Evidence for the generation of juvenile granitic crust during continental extension, Mineral Mountains Batholith, Utah
Coleman, Drew S.
Walker, J. Douglas
American Geophysical Union
Scholarly/refereed, publisher version
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Field, chemical and isotopic data from the Miocene Mineral Mountains batholith in southwest Utah are consistent with the batholith being derived through differentiation of material recently separated from the lithospheric mantle, with little involvement of pre-Oligocene crust. The batholith ranges in composition and texture from diabase and gabbro to high-silica rhyolite and granite and is distinctly calcalkaline in nature. Field evidence for anatexis of intermediate-composition Oligocene crust and magma mixing suggest that fractional melting and mixing were important processes during the evolution of the batholith. Major oxide and rare earth element data for the batholith are consistent with chemical evolution of the magma system being controlled by fractionation of hornblende, plagioclase and sphene (all of which occur in restitic portions of Miocene migmatites exposed in the field area) during partial melting, and mixing between gabbro and granite. Isotopic data indicate a lithospheric mantle source for mafic rocks in the study area and, on the basis of field data and their similarity in isotopic composition, granitic rocks are interpreted to be derived indirectly from the same source during Basin and Range extension. Evolution of the granites is hypothesized to involve a series of partial melting steps, one of which is exposed in the batholith, which refine mantle-derived gabbros into high-silica rocks. Thus the Mineral Mountains batholith represents juvenile granitic material added to the crust during extension. This raises the possibility that extension may be an important granitic crust-forming event. Furthermore, this suggests that pure-shear igneous inflation of the crust by the mantle can be an important mechanism during extensional deformation. Data presented here indicate that fractional melting of young mafic crust may be an important process in the evolution of isotopically homogeneous intrusive suites which span a broad compositional range. Furthermore, the data support the idea that lithospheric mantle in the Great Basin region may be Proterozoic in age.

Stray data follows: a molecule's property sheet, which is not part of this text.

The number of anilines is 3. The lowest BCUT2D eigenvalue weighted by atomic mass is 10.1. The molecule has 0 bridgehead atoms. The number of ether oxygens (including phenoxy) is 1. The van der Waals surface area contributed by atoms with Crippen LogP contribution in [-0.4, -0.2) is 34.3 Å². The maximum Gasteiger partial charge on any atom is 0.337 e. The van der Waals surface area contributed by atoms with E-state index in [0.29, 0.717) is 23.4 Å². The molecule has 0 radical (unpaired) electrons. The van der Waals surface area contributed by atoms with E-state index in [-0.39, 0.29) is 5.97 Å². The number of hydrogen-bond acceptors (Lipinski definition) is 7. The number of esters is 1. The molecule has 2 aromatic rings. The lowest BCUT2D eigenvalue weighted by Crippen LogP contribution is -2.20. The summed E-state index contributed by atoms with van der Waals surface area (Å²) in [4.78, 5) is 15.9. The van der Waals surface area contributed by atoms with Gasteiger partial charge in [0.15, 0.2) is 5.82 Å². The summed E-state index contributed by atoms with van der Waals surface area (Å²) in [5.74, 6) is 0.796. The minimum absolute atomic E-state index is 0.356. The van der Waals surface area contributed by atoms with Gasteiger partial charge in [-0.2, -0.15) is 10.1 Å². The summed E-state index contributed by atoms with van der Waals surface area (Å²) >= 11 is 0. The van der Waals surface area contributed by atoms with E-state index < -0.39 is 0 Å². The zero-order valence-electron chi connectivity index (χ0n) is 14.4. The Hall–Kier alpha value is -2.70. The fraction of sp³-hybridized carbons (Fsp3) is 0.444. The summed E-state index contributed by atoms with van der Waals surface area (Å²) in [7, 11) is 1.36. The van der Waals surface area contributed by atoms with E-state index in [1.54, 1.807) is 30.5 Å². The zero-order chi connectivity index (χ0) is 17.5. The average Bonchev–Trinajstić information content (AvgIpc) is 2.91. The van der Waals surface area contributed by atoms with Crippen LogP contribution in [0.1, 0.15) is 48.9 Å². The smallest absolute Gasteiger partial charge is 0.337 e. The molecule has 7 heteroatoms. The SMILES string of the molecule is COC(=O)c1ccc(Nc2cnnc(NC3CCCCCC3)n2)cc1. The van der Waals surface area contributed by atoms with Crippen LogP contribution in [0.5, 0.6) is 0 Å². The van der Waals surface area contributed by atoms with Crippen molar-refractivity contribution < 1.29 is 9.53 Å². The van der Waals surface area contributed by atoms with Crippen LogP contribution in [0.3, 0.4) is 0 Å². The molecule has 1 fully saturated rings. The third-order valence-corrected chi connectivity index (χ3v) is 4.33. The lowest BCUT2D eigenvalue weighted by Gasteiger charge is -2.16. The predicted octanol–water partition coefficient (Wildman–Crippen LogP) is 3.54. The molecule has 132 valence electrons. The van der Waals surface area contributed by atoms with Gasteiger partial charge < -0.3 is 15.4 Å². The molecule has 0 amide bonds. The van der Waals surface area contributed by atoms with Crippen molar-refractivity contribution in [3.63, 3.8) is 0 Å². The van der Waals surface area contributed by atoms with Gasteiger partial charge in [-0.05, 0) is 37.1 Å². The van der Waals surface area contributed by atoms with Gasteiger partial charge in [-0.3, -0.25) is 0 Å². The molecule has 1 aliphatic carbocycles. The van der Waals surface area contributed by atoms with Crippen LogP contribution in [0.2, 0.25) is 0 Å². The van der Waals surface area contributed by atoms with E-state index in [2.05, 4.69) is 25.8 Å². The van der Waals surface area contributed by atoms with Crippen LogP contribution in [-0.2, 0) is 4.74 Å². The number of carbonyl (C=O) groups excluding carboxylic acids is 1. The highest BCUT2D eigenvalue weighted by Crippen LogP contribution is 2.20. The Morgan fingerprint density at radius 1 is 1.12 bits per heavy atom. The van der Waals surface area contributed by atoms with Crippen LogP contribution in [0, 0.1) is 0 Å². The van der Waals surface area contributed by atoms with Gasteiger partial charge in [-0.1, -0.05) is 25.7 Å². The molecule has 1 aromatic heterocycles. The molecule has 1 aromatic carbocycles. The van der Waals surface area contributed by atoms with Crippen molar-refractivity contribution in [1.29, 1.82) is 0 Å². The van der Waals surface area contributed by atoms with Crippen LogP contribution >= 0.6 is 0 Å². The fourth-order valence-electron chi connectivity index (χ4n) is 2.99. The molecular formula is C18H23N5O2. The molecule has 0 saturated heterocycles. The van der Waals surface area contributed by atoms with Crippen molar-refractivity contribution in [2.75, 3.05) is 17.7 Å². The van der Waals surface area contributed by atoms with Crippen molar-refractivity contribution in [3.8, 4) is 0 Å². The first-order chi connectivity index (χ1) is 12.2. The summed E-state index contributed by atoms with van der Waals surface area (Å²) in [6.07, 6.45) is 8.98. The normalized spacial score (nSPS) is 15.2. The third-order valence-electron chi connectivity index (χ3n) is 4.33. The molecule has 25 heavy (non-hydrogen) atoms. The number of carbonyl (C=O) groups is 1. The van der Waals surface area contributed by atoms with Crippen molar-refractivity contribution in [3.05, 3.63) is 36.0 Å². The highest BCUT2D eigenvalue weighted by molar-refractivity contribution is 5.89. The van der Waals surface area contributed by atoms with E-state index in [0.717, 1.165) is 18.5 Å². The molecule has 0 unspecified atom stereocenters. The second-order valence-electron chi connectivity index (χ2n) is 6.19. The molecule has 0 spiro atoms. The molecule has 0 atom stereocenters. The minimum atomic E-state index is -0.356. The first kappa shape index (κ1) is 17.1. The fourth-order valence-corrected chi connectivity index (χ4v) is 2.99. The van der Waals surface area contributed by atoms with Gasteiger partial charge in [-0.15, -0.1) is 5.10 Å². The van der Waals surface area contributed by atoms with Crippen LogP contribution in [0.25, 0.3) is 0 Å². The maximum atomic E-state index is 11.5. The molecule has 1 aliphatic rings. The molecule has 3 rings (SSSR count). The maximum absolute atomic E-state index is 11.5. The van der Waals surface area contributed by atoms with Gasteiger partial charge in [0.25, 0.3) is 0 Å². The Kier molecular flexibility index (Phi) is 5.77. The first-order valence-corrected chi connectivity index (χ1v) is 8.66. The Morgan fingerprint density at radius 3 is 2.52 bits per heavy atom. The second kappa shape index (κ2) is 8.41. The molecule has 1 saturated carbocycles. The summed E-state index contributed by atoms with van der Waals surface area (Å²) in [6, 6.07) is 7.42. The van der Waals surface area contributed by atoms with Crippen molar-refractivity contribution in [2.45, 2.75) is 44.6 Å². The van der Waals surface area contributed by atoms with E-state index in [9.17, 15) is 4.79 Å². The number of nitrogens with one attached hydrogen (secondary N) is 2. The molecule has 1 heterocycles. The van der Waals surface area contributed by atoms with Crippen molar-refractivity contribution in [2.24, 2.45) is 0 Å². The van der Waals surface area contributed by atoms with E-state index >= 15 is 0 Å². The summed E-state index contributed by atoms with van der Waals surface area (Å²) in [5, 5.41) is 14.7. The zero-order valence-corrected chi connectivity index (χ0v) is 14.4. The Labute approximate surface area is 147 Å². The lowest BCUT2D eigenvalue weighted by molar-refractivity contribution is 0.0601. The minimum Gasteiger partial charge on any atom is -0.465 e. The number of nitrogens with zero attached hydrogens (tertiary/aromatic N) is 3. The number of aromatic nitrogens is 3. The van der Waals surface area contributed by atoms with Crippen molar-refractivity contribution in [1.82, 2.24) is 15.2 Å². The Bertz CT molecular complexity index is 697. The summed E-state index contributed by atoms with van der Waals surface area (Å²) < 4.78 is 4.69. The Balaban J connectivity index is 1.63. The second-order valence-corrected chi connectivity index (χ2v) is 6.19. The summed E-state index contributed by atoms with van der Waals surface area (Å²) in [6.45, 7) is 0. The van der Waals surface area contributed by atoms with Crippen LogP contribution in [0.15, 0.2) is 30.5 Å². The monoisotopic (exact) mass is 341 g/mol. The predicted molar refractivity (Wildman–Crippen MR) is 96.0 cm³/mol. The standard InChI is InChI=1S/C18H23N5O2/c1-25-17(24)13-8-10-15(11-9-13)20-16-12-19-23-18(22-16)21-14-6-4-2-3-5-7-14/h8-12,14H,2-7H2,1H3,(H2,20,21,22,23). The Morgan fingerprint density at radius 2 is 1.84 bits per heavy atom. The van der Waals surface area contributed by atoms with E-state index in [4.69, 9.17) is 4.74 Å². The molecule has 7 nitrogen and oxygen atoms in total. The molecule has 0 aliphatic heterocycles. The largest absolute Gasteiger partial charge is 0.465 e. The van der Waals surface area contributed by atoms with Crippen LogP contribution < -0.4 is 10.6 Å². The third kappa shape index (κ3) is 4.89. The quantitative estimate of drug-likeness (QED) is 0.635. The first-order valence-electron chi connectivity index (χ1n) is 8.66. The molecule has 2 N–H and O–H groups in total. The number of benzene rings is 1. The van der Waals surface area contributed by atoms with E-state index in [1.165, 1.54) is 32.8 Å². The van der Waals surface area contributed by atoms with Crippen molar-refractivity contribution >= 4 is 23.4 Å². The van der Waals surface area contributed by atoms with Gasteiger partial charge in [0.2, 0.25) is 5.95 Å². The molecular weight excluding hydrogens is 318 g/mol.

This is the published version. Copyright 1976 American Geophysical Union. All Rights Reserved.
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Coleman, D. S., and J. D. Walker (1992), Evidence for the generation of juvenile granitic crust during continental extension, Mineral Mountains Batholith, Utah, J. Geophys. Res., 97(B7), 11011–11024, http://dx.doi.org/10.1029/92JB00653.
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